If you read this blog, and haven’t picked up on that fact by now, I’m going to have to question your reading comprehension skills.
Virtually every afternoon, when the work day really gets me down, I find myself craving my favorite beverage.
Alas, the vending machines in my building do not dispense Snapple, regardless of how much money I shove into them.
So every day, I sigh and die a little inside as I try to pretend that my glass of water is just as delicious and refreshing as The Best Stuff on Earth.
Friday night, when I was grocery shopping (as I always do because I am a creature of habit), I came across an intriguing coupon on my store’s app.
$2.50 off a 12 pack of Snapple.
How could I ignore it? If I took advantage of it, I could bring a bottle to work every day, and enjoy a dozen consecutive joyous afternoons of placating my cravings.
So I took he plunge. As wild and crazy as that sounds, I actually bought something not on my shopping list.
I didn’t set out to be a rebel, but sometimes, one just gives in to the call of the wild.
It wasn’t until the following evening, when I entered my debit card purchase into my check book, that I realized I had been conned.
They had lured me into buying the 12 pack with their tempting coupon, but then they hadn’t taken the promised $2.50 off my bill.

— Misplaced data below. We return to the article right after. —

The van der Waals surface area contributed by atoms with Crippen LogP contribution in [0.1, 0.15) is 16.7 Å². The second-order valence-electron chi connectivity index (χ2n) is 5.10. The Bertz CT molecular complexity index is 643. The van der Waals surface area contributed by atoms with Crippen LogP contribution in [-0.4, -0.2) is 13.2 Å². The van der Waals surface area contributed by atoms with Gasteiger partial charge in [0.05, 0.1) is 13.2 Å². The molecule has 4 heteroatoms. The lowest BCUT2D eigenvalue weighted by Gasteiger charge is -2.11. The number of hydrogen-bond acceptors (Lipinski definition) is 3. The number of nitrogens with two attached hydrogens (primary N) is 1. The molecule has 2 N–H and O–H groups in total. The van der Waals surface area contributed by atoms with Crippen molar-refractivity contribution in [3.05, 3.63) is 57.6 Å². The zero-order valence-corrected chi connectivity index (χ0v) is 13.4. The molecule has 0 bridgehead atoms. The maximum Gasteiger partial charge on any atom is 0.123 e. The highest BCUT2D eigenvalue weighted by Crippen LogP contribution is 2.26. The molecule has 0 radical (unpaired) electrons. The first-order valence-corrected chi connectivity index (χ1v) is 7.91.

What the @#$% were they trying to pull? Did they have any @#$%^&* idea who they were messing with?
Okay, I have to admit that I didn’t curse. I wasn’t even upset. I just added that to the post for a little dramatic effect.
I suddenly faced a philosophical quandary. $2.50 wasn’t a huge amount of money by any means, but the coupon had definitely influenced my purchase.
Plus, even if it was some sort of unfortunate oversight, it still made me feel like they were trying to pull something over on me, and I didn’t like that. If I didn’t say something, I’d convince myself I was a sucker who didn’t stand up for himself.
And to be honest, this country is already going to hell in a grocery basket. If we don’t honor our coupons, the next thing you know, we’re enacting The Purge and drawing names for The Hunger Games.
It was my patriotic duty to march back to the store and demand my money.
But the Yankees were on, and it was late, and I was already pretty comfortable on the couch. So I decided I would be an American hero the next day.
And hero it up, I did.
I marched into the grocery store, stood face to face with the high school kid behind the customer service counter, and politely explained what had happened.
His exact words, and I’ll never forget them because this was such a momentous occasion for me, were: “So, do you, umm, like just want your $2.50 then?”
@#$% yeah, I want my $2.50, son!
Again, I neither cursed, nor referred to the young man as “son”. I did, however, nod and put out my hand for him to fill it with cash.
I had stood up for what I believed in, and assured that every hardworking American still had a say in how this country does business.
And you know how I celebrated? By drinking an ice cold Snapple at my desk this afternoon while dreaming of all the exciting ways I could spend that $2.50 that was burning a whole in my pocket…